“If we do not get any donations we would need at least three-million rand for the Wits Food Bank and three-million rand for the Masidleni daily meal project. We do receive a basic grant from the University Council, but this needs to be supplemented with the amounts mentioned,” Singh said.

“In 2016 when the meal project began, students would queue outside the matrix for a plate of food. We then signed a petition where we requested a space where students could collect their food in a dignified manner. Gourmet chefs are now coming in to help students cook,” Satgar said.

He added that the initiative now includes residences through “food gardens in Sunnyside residence, International house and on West campus to ensure that they provide quality and nutritious food, using spaces that are available”.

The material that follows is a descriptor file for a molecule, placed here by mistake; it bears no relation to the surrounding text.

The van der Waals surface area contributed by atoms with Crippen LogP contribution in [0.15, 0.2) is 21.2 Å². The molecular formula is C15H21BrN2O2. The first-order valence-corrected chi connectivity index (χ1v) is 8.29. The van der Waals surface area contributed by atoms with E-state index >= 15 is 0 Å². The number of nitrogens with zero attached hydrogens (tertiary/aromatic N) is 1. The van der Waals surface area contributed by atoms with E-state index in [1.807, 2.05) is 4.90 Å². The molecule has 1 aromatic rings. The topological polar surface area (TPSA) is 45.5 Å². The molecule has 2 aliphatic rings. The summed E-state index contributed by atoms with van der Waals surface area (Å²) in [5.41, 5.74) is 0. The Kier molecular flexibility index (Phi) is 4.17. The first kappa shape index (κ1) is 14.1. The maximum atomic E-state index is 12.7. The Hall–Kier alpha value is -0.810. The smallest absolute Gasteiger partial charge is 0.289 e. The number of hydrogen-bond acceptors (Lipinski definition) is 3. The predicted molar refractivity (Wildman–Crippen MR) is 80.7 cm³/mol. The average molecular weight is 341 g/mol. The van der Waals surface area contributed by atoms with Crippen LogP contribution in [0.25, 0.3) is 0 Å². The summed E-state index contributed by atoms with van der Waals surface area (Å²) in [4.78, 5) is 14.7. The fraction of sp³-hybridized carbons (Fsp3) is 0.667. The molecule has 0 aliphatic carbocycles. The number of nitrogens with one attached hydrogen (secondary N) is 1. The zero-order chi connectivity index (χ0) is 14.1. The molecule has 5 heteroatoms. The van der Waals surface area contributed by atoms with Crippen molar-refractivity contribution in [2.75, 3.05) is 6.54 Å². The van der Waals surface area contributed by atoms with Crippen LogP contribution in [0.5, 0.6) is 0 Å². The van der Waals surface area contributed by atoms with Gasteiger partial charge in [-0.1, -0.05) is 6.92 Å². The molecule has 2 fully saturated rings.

A food drive at Wits residence Barnato Hall is also addressing the issue.

“I noticed that students were leaving food at random places on res. Perhaps they had the right intentions when leaving the food, but I guess they just needed a platform, “said Thandiwe Mailula, BEd education, fourth-year student, who is the brains behind the Barnato Food Drive, which took started on Monday, August 5.

“The idea behind this drive is for us residents to assist each other by donating non-perishable food items,” read an email sent to students from the residence’s house committee.

Mailula said that seeing food left at random places within the residence made her think of those who had no access to it.